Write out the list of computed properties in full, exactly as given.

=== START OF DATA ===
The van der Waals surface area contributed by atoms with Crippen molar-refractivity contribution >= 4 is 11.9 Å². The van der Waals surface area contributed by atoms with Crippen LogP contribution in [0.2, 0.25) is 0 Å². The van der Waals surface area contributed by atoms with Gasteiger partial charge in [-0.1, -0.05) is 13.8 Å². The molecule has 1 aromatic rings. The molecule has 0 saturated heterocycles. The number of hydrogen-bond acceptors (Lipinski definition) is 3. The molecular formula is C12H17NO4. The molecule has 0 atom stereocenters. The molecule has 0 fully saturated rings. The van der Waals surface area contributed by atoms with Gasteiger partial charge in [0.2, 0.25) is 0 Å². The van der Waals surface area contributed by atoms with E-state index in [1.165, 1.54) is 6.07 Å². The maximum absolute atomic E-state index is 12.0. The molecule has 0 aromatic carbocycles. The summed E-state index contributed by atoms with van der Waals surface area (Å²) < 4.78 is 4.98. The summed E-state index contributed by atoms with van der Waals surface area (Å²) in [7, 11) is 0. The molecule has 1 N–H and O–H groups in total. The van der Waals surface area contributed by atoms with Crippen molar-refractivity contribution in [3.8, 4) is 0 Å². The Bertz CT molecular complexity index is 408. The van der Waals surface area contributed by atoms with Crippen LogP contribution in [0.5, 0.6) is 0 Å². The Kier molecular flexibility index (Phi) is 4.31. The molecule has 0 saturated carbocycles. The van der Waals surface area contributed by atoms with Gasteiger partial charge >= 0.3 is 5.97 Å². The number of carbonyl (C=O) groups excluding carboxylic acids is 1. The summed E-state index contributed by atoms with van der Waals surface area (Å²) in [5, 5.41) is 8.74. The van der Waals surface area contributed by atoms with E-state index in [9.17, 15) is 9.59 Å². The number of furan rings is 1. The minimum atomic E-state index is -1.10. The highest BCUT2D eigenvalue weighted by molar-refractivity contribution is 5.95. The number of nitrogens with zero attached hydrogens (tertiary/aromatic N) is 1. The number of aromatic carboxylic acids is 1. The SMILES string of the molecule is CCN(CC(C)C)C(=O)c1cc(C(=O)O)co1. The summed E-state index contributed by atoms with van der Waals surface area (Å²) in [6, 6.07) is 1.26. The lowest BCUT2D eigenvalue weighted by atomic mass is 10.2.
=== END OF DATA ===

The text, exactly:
The van der Waals surface area contributed by atoms with Crippen molar-refractivity contribution >= 4 is 11.9 Å². The van der Waals surface area contributed by atoms with Crippen LogP contribution in [0.2, 0.25) is 0 Å². The van der Waals surface area contributed by atoms with Gasteiger partial charge in [-0.1, -0.05) is 13.8 Å². The molecule has 1 aromatic rings. The molecule has 0 saturated heterocycles. The number of hydrogen-bond acceptors (Lipinski definition) is 3. The molecular formula is C12H17NO4. The molecule has 0 atom stereocenters. The molecule has 0 fully saturated rings. The van der Waals surface area contributed by atoms with Gasteiger partial charge in [0.2, 0.25) is 0 Å². The van der Waals surface area contributed by atoms with E-state index in [1.165, 1.54) is 6.07 Å². The maximum absolute atomic E-state index is 12.0. The molecule has 0 aromatic carbocycles. The summed E-state index contributed by atoms with van der Waals surface area (Å²) < 4.78 is 4.98. The summed E-state index contributed by atoms with van der Waals surface area (Å²) in [7, 11) is 0. The molecule has 1 N–H and O–H groups in total. The van der Waals surface area contributed by atoms with Crippen molar-refractivity contribution in [3.8, 4) is 0 Å². The Bertz CT molecular complexity index is 408. The van der Waals surface area contributed by atoms with Crippen LogP contribution in [0.5, 0.6) is 0 Å². The Kier molecular flexibility index (Phi) is 4.31. The molecule has 0 saturated carbocycles. The van der Waals surface area contributed by atoms with Gasteiger partial charge >= 0.3 is 5.97 Å². The number of carbonyl (C=O) groups excluding carboxylic acids is 1. The summed E-state index contributed by atoms with van der Waals surface area (Å²) in [5, 5.41) is 8.74. The van der Waals surface area contributed by atoms with E-state index in [9.17, 15) is 9.59 Å². The number of furan rings is 1. The minimum atomic E-state index is -1.10. The highest BCUT2D eigenvalue weighted by molar-refractivity contribution is 5.95. The number of nitrogens with zero attached hydrogens (tertiary/aromatic N) is 1. The number of aromatic carboxylic acids is 1. The SMILES string of the molecule is CCN(CC(C)C)C(=O)c1cc(C(=O)O)co1. The summed E-state index contributed by atoms with van der Waals surface area (Å²) in [6, 6.07) is 1.26. The lowest BCUT2D eigenvalue weighted by atomic mass is 10.2.